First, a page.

POST WRITTEN BY: Danielle Petretta (J.D. ’17), Pace Law School

On November 18, 2014, the Criminal Justice Society, Criminal Justice Institute and Alumni Relations Office at Pace hosted Know Your Rights symposium. This event was created by Pace Criminal Justice Clinic students under the leadership of Professor David N. Dorfman.

Students were broken into groups, and each group participated in various skits demonstrating the appropriate responses during police street stops, stop and frisks, car searches, cell phone searches and more. While extremely amusing, the skits were followed by an important presentations during which students addressed legal issues involved in each of the skits. One of the problems is that many people do not know their rights and the available appropriate responses. The students’ skits conveyed the importance of being an informed citizen.

Think of some of the following statements and ask yourself if you know the answer:

  • Did you know that if a police officer approaches and asks you general questions, in a non-accusing manner, and you do not wish to answer, you can choose not to answer and walk away? (though doing so requires a level of courtesy)
  • Did you know that you do not have to consent to a car search without a warrant if a police officer stops your car, and that 80% of people only consent because they are uninformed of their right to refuse? (assuming that the officer does not have probable cause such as seeing drugs or firearms)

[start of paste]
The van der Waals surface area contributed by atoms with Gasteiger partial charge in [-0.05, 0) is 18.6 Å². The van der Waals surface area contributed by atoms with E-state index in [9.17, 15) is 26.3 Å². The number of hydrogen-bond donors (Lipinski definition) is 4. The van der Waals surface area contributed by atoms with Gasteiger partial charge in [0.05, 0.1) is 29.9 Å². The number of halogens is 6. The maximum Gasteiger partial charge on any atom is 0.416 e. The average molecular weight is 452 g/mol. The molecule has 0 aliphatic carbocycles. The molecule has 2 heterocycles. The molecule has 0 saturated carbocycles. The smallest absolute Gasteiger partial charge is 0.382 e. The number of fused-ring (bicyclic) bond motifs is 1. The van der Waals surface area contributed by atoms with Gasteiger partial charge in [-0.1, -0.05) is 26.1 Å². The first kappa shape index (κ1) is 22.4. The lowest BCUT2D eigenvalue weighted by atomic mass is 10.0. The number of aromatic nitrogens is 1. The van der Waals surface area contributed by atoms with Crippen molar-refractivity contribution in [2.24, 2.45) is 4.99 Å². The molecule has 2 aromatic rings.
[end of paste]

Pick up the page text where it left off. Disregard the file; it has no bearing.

• Did you know that cell phones cannot be searched incident to arrest without search warrant that is signed by a judge?

These are few of the questions that plague our justice system on a daily basis, which is why it is important to be aware of our rights, especially as young students in the midst of a technological revolution.

It is no secret that we live in an era where technology is rapidly changing. However, the law has not yet reached the 21st century, so there are many unsettled situation. In the meantime, our court systems battle these complex issues on a daily basis that arise with the advent of new technology. Think about the issues regarding cell phones searches, GPS devices, computers, social media, etc…. How is the law to handle the use of technology and searches while not infringing on person’s expectation of privacy? This is where the difficulty lies. We know that during a car stop, a police officer is allowed to search whatever is in plain view. On the other hand, what is the protocol for searching a computer that is left open and unattended? A cell phone that is seized? Can information found on social media websites be used against a person, and if so, how? What if the social media site is set to private? Do levels of privacy differ on the Internet? Should the same procedures currently applied in searches of cars, houses or people be applied to technology? These are some of the questions presenting much difficulty in articulating new laws.

For now, Riley v. California, decided just this year, is the only precedent we have regarding cellphone searches incident to arrest. An officer may seize a cell phone from an individual after his/her arrest, but may not open the phone or search through the phone without a valid search warrant. Here is an interesting excerpt from the Supreme Court decision: “Cell phones differ in both a quantitative and a qualitative sense from other objects that might be carried on an arrestee’s person. Notably, modern cell phones have an immense storage capacity. Before cell phones, a search of a person was limited by physical realities and generally constituted only a narrow intrusion on privacy. But cell phones can store millions of pages of text, thousands of pictures, or hundreds of videos” Riley v. California, 134 S. Ct 2473, 2478 (2014). It is clear that new law is warranted, but it must be balanced against our expectation of privacy.